Don’t try fintech unless you can cover costs for five years, says Singapore banker

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Don’t try fintech unless you can cover costs for five years, says Singapore banker

Gagan Mehrotra, a former private banker at Standard Chartered in Singapore, spent about two years at the helm of the tech firm he founded. But he then did something unusual for a banker-turned tech entrepreneur: he returned to the traditional finance sector, even though his startup was rapidly gaining traction in the market.

Mehrotra stepped back from the day-to-day running of Singapore-based payments app SwinkPay in 2019, although he retains a non-executive role, which allows him to network with clients on behalf of the firm. “I enjoyed devoting time to SwinkPay, but I’m not a tech person and it ultimately became a very tech-intensive project. With the doors I’ve opened, I don’t doubt that the product will be a huge success, but there comes a point at which you realise that you’re not adding as much value to the company as you once were,” says Mehrotra.

Last year, Mehrotra set up his own investment firm, Cocogem Fund, in Singapore. “I’ve always loved markets and managing money. I also enjoyed being a private banker because I got to meet successful entrepreneurs. Private banking is a heady cocktail of high finance and fine conversations. I was missing that world. My former clients were still calling me, so I had to go back to wealth management,” says Mehrotra, adding that he chose not to join a large bank again partly because of the increasing compliance demands placed on relationship managers.

Cocogem, an absolute return fund which invest in bonds and equities globally, made its first investments in April 2020 and the fund was up almost 18.3% by year end. It has a single-digit headcount, mainly investment and compliance professionals, and last month hired Terence Tan as a director. Tan has worked in the Singapore finance sector for about 25 years and was at EFG Bank between 2016 and 2020, latterly as regional head of advisory solutions and product management. “He’s able to provide a holistic perspective on the investment journey,” says Mehrotra.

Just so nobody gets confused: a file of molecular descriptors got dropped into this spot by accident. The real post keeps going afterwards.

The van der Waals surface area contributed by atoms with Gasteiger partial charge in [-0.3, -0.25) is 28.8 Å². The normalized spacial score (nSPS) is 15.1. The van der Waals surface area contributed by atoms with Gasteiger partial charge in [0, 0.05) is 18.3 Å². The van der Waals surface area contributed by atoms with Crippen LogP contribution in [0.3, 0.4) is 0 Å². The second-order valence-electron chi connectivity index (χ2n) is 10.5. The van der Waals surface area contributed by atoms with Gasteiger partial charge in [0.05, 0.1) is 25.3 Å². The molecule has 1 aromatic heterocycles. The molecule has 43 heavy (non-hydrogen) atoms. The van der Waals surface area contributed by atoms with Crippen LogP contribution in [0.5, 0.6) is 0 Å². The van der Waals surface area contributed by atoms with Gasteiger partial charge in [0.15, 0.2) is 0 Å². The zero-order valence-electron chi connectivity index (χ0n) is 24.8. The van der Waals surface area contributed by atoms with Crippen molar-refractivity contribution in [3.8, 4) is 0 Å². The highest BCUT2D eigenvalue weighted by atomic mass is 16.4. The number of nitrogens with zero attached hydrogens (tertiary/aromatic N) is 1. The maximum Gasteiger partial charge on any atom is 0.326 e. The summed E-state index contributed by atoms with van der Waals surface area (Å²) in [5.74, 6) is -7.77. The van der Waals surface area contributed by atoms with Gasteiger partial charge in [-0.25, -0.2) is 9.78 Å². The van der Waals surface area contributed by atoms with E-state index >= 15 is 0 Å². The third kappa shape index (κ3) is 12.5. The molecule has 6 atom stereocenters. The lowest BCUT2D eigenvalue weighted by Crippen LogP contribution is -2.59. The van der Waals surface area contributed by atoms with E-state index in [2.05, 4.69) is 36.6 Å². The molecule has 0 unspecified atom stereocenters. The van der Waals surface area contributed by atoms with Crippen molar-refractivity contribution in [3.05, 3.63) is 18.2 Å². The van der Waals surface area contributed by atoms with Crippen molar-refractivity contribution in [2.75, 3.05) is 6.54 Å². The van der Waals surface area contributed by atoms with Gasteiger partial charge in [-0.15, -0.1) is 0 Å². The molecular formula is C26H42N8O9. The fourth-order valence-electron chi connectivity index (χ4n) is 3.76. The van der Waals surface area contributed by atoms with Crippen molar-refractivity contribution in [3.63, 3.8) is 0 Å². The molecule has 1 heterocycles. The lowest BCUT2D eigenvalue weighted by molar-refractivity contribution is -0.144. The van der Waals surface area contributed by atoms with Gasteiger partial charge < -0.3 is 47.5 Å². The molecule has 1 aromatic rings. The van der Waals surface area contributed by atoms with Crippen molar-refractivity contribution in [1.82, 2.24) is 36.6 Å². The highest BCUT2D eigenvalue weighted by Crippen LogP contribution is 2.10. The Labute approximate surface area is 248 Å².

Mehrotra says Cocogem is mainly focused on expanding its product range rather than its headcount. For example, the company helps ultra-high-net-worth families manage their in-house portfolios via Singapore’s new variable capital company (VCC) legal structure. “I’m also going to use my knowledge of tech to build a new fund at Cocogem, which will make extensive use of AI and machine learning. It won’t be a quant fund, but it will deploy tech to bring a lot of variables together to help portfolio managers make smart investment decisions. I think the future of asset management is a marriage between tech and the human mind,” says Mehrotra. Cocogem is currently writing the algorithm, and will then test its AI engine before rolling out a global macro product powered by that engine.

“The biggest learning I’ve taken from setting up a fintech firm is how tech, especially data analytics and AI, can be an enabler for a business,” says Mehrotra. “Bankers thinking about moving into fintech should know that it’s very interesting, but it’s a very long haul. Unless you can cover your personal expenses for five years, don’t even dream about it. Your product should be unique and there should be high barriers to entry. If it’s not unique, someone would have done it and failed, so don’t waste your time,” he adds.

Photo by Sean Lim on Unsplash

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